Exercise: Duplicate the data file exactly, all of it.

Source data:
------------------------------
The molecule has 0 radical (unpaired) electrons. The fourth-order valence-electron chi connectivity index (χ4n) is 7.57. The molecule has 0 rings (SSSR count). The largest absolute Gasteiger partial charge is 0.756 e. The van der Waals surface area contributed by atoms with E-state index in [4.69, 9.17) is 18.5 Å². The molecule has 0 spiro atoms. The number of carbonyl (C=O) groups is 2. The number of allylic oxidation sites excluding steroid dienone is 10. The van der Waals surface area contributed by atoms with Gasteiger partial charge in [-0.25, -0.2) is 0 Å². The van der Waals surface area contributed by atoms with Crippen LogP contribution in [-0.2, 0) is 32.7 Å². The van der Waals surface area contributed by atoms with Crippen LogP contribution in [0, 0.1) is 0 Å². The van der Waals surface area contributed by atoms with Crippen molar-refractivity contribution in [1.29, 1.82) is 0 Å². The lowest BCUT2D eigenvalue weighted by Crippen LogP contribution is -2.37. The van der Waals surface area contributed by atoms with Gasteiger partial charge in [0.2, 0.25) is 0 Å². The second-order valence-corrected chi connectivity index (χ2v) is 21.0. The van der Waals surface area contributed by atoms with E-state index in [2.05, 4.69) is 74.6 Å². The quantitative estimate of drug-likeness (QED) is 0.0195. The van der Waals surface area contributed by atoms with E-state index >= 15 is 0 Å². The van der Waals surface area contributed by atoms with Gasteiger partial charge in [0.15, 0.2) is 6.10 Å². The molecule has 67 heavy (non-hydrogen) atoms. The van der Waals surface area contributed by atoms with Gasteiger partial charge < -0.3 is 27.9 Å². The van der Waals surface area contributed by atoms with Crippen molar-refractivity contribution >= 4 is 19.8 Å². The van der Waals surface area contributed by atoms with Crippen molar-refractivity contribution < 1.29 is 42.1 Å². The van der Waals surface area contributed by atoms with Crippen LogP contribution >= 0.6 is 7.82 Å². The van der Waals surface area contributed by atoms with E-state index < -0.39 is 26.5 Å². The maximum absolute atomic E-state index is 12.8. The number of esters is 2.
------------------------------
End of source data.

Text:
The molecule has 0 radical (unpaired) electrons. The fourth-order valence-electron chi connectivity index (χ4n) is 7.57. The molecule has 0 rings (SSSR count). The largest absolute Gasteiger partial charge is 0.756 e. The van der Waals surface area contributed by atoms with E-state index in [4.69, 9.17) is 18.5 Å². The molecule has 0 spiro atoms. The number of carbonyl (C=O) groups is 2. The number of allylic oxidation sites excluding steroid dienone is 10. The van der Waals surface area contributed by atoms with Gasteiger partial charge in [-0.25, -0.2) is 0 Å². The van der Waals surface area contributed by atoms with Crippen LogP contribution in [-0.2, 0) is 32.7 Å². The van der Waals surface area contributed by atoms with Crippen LogP contribution in [0, 0.1) is 0 Å². The van der Waals surface area contributed by atoms with Crippen molar-refractivity contribution in [1.29, 1.82) is 0 Å². The lowest BCUT2D eigenvalue weighted by Crippen LogP contribution is -2.37. The van der Waals surface area contributed by atoms with Gasteiger partial charge in [0.2, 0.25) is 0 Å². The second-order valence-corrected chi connectivity index (χ2v) is 21.0. The van der Waals surface area contributed by atoms with E-state index in [2.05, 4.69) is 74.6 Å². The quantitative estimate of drug-likeness (QED) is 0.0195. The van der Waals surface area contributed by atoms with E-state index >= 15 is 0 Å². The van der Waals surface area contributed by atoms with Gasteiger partial charge in [0.15, 0.2) is 6.10 Å². The molecule has 67 heavy (non-hydrogen) atoms. The van der Waals surface area contributed by atoms with Gasteiger partial charge < -0.3 is 27.9 Å². The van der Waals surface area contributed by atoms with Crippen molar-refractivity contribution >= 4 is 19.8 Å². The van der Waals surface area contributed by atoms with Crippen molar-refractivity contribution < 1.29 is 42.1 Å². The van der Waals surface area contributed by atoms with Crippen LogP contribution >= 0.6 is 7.82 Å². The van der Waals surface area contributed by atoms with E-state index < -0.39 is 26.5 Å². The maximum absolute atomic E-state index is 12.8. The number of esters is 2.